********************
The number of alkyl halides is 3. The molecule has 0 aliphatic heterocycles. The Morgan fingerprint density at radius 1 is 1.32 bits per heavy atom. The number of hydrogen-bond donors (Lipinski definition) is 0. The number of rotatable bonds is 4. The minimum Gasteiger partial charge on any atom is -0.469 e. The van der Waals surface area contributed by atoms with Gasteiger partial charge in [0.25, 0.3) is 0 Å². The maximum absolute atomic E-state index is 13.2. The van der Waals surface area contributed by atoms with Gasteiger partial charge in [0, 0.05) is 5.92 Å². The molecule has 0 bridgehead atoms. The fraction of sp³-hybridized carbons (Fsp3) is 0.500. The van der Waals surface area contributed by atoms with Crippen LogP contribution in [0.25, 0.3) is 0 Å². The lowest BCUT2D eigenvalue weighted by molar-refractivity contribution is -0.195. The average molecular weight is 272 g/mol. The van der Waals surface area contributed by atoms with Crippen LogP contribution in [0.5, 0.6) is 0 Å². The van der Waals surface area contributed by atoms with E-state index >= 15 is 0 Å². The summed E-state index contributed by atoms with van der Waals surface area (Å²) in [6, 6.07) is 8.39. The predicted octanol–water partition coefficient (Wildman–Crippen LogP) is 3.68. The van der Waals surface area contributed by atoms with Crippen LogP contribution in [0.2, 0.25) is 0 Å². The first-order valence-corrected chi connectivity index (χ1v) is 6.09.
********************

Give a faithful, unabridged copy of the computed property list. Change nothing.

The number of alkyl halides is 3. The molecule has 0 aliphatic heterocycles. The Morgan fingerprint density at radius 1 is 1.32 bits per heavy atom. The number of hydrogen-bond donors (Lipinski definition) is 0. The number of rotatable bonds is 4. The minimum Gasteiger partial charge on any atom is -0.469 e. The van der Waals surface area contributed by atoms with Gasteiger partial charge in [0.25, 0.3) is 0 Å². The maximum absolute atomic E-state index is 13.2. The van der Waals surface area contributed by atoms with Gasteiger partial charge in [0, 0.05) is 5.92 Å². The molecule has 0 bridgehead atoms. The fraction of sp³-hybridized carbons (Fsp3) is 0.500. The van der Waals surface area contributed by atoms with Crippen LogP contribution in [0.25, 0.3) is 0 Å². The lowest BCUT2D eigenvalue weighted by molar-refractivity contribution is -0.195. The average molecular weight is 272 g/mol. The van der Waals surface area contributed by atoms with Crippen LogP contribution in [0.5, 0.6) is 0 Å². The van der Waals surface area contributed by atoms with E-state index >= 15 is 0 Å². The summed E-state index contributed by atoms with van der Waals surface area (Å²) in [6, 6.07) is 8.39. The predicted octanol–water partition coefficient (Wildman–Crippen LogP) is 3.68. The van der Waals surface area contributed by atoms with Crippen LogP contribution in [0.2, 0.25) is 0 Å². The first-order valence-corrected chi connectivity index (χ1v) is 6.09.